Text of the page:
Tallinn is the capital of Estonia. The population of Estonia is approximately 1.3 million, while Tallinn has a population of 450,000. Tallinn’s medieval Old Town is known around the world for its authentic Hanseatic architecture. The old town that is listed in the UNESCO World Heritage Sites attracts tourists with its historical atmosphere.
Enjoy the cobblestone streets and houses dating back as far as to 11th century, visit a few of the local galleries and museums, indulge in small cosy cafés or restaurants and buy travel memorabilia from summer or Christmas open air Hanseatic fairs.
Tallinn was ranked as a European Capital of Culture for 2011.
But Tallinn is not all about the Old City. Just a 5 minute walk from the medieval Old Town is the thriving business center of Tallinn: modern glass and steel skyscrapers, high-tech hotels and conference centers, hundreds of restaurants and bars, banks and shops. Here is everything you would expect from a modern European capital, within easy reach and for a friendlier price. If you haven’t visited Estonia before, than definitely take an extra day to discover it.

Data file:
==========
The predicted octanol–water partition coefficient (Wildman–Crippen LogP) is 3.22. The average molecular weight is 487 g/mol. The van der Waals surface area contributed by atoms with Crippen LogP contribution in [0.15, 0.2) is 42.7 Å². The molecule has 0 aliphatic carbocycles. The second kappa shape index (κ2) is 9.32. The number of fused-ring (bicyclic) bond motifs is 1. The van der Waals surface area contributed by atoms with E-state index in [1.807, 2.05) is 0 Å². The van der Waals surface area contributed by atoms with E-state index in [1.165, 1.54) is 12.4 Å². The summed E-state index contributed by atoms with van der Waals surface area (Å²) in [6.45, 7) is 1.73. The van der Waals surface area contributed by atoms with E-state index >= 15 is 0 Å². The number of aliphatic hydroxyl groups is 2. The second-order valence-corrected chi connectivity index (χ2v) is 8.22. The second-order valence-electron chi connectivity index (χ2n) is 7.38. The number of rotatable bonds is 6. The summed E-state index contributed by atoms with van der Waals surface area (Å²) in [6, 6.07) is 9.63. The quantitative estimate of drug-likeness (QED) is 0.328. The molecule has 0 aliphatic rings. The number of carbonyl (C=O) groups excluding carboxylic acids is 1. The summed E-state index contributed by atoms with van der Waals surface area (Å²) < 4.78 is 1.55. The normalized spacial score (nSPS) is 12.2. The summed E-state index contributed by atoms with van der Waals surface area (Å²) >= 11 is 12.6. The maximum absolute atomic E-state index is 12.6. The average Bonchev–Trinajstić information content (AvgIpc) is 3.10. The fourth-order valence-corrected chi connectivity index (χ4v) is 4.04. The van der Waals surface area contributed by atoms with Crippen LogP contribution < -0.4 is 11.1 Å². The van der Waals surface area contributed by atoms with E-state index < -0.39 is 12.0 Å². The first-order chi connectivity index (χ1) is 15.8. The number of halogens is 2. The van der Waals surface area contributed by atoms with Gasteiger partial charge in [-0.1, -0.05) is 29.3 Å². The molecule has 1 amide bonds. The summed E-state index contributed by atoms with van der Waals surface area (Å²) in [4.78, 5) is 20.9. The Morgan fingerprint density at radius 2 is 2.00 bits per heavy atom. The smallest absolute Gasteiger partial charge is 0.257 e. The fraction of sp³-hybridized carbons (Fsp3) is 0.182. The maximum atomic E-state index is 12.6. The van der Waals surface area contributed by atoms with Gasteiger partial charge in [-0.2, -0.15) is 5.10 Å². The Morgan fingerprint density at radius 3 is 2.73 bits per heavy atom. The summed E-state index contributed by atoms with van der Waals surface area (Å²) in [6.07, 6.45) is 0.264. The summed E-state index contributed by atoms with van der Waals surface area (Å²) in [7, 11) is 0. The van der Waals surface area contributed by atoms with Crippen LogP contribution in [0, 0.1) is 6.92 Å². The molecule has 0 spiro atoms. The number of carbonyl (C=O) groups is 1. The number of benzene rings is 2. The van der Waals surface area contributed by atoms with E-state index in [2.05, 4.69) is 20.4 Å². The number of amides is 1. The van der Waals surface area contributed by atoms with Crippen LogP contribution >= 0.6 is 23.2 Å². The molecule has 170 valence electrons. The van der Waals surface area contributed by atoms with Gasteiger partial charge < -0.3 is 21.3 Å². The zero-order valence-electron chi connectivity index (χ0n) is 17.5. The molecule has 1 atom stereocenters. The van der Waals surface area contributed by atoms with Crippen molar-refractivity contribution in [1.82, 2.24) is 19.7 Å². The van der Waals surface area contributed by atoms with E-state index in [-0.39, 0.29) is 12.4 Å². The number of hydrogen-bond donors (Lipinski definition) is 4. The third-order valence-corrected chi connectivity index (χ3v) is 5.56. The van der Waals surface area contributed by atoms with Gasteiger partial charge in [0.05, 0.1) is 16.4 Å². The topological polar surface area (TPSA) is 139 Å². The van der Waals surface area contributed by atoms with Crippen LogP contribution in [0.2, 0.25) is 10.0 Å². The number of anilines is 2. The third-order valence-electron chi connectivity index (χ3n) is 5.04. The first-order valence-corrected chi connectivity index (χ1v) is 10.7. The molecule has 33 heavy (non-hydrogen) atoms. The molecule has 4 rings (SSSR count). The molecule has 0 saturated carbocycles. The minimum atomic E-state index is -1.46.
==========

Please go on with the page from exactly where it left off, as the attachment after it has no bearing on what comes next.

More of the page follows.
For more information, go to visitestonia.com
The historical seaplane hangars display about 200 genuine items: a real submarine called Lembit, a century-old icebreaker called Suur Tõll, a Short 184 seaplane, the remains of the oldest ship found in Estonia, etc.
St Olaf’s Church in Tallinn, the city’s biggest medieval structure, took its name from the sainted Norwegian king Olav II Haraldsson. The church was first mentioned in 1267.
Just 15 minutes from the city centre of Tallinn is the Estonian Open Air Museum, showcasing the country’s rural architecture and way of life.
The Tallinn Television Tower in Pirita is the tallest building in Tallinn and Estonia with 314 metres. The TV Tower is a great tourist, culture and leisure centre.
Kumu, which opened in 2006, is the new and grand headquarters of the Art Museum of Estonia, which attracts everyone that is interested in Estonian art and culture.
The mysterious passages in Tallinn’s earthwork fortifications were built along with the bastions in the 17th and 18th centuries in order to conceal the movement of soldiers, ammunition and other equipment from the enemy.
Kadriorg Park is the most outstanding palatial and urban park in Estonia, covering around 70 hectares. Its construction began in 1718 on the orders of Russian tsar Peter I.
Come and make a sweet surprise with your own hands! In addition to the wide selection of sweets, you can find the Sweets Mastery from the first floor of the Kalev Chocolate Shop.
In the Creative City, you are going to find a unique selection of shops offering design, interior design and natural products, various cafés and restaurants and different services.